Printed on: September 25, 2013
This joke's on ... who?
Rumors surfaced last week that Gov. C.L. "Butch" Otter would not seek a third term. That startling announcement was to be made at the same time Lt. Gov. Brad Little declared his intention to run for Otter's abandoned post.
The whole thing was, of course, malarkey. Otter is seeking another four years for a variety of reasons. Among them is the prodding of the business lobby, which likes Little but fears he would not survive a Republican primary with its primary antagonist, Congressman Raul Labrador.
It made no sense that Otter would announce anything in September; perhaps March, with Labrador committed to a congressional race and Little able to coast to the GOP nomination.
Even though Idaho's political insiders saw this nonstory for what it was -- a way to draw attention to Little's announcement that he wants a part-time job with a staff of one and salary barely above that of a beginning teacher -- they could not stop talking about it.
Tellingly, in all those discussions, here's a sentence you did not hear: "I hope it's not true." And when the gag was revealed, hardly anyone said, "We dodged a bullet there."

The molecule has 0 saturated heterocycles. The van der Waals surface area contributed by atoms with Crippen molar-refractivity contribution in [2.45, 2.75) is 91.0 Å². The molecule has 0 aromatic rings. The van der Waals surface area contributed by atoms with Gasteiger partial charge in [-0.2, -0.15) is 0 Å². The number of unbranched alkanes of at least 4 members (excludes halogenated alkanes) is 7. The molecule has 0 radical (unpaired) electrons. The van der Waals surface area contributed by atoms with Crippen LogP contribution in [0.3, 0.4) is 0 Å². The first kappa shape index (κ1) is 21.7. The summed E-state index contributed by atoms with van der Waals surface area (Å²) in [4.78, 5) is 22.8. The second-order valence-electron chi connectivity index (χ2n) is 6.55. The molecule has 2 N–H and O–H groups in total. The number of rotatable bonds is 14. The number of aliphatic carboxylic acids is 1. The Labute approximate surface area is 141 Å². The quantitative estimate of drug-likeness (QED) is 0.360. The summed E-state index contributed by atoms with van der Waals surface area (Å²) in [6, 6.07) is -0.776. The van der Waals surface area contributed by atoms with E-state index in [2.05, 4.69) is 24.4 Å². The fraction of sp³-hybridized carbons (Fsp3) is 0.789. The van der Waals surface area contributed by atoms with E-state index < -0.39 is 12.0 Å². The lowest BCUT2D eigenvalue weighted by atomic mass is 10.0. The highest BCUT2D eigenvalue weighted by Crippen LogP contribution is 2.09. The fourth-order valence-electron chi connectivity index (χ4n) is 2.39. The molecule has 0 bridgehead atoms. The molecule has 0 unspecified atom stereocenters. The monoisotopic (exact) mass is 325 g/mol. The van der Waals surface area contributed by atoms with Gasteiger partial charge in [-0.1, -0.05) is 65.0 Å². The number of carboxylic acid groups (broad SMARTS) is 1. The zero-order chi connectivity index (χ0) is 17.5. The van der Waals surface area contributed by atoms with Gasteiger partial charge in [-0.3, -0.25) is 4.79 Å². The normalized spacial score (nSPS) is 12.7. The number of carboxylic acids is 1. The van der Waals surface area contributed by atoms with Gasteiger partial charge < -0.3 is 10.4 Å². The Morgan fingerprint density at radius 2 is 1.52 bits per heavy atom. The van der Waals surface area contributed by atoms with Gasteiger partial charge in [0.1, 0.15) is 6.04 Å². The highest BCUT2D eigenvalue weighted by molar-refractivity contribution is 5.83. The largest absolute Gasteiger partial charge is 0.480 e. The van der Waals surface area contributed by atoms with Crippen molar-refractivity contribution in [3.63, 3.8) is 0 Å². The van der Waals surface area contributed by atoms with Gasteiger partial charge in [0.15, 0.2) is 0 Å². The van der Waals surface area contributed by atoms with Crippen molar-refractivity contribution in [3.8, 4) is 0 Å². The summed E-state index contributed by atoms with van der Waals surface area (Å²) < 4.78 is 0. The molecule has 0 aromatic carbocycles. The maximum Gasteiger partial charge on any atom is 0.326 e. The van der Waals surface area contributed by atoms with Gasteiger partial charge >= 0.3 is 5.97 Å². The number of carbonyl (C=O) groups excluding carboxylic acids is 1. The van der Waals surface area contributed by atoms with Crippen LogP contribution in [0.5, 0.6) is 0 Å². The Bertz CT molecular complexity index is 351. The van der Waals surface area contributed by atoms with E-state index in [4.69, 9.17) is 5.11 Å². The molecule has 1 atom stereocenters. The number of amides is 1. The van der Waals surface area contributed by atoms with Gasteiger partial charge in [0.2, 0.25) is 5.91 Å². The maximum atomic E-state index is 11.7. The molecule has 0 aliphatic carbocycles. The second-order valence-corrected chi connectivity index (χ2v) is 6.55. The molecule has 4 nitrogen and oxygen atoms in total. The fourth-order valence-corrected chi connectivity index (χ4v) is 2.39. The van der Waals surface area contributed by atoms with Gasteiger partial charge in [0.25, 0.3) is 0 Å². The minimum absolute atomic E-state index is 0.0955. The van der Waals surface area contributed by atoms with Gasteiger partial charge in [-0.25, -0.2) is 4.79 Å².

Little is regarded as one of the GOP's bright lights, articulate, pragmatic and intelligent. Otter is well-liked, but after seven years on this job and more than three decades in public office, fatigue is setting in.
Idahoans know Otter. They have lived his decisions and leadership style. They know he shows up for work less often than he used to and doesn't seem fazed by the women in his administration making less than the men. His constituents are aware that public education has suffered under Otter's watch and college is less affordable; minimum-wage job growth and tax cuts for the rich are the new norm.
Otter governed during a deep recession and wants to lead in better financial times. That's understandable. But so is the desire for change that fed last week's rumors, the need to hear new voices expressing different ideas.
We see it in Idaho Falls. The old guard is on its way out and interest in municipal elections -- and issues -- is higher than anyone can remember.
Give Otter credit for getting a crowd to Little's announcement in Emmett. But it makes you wonder. After he wins a third term, will Otter come to realize that like so many politicians, he overstayed his welcome? That his voice is no longer being heard? That he's not leading but cruising to the finish line?
If so, he may look back on that Wednesday in Emmett and view it as so many of Idaho's political insiders did: not as a joke, but a missed opportunity.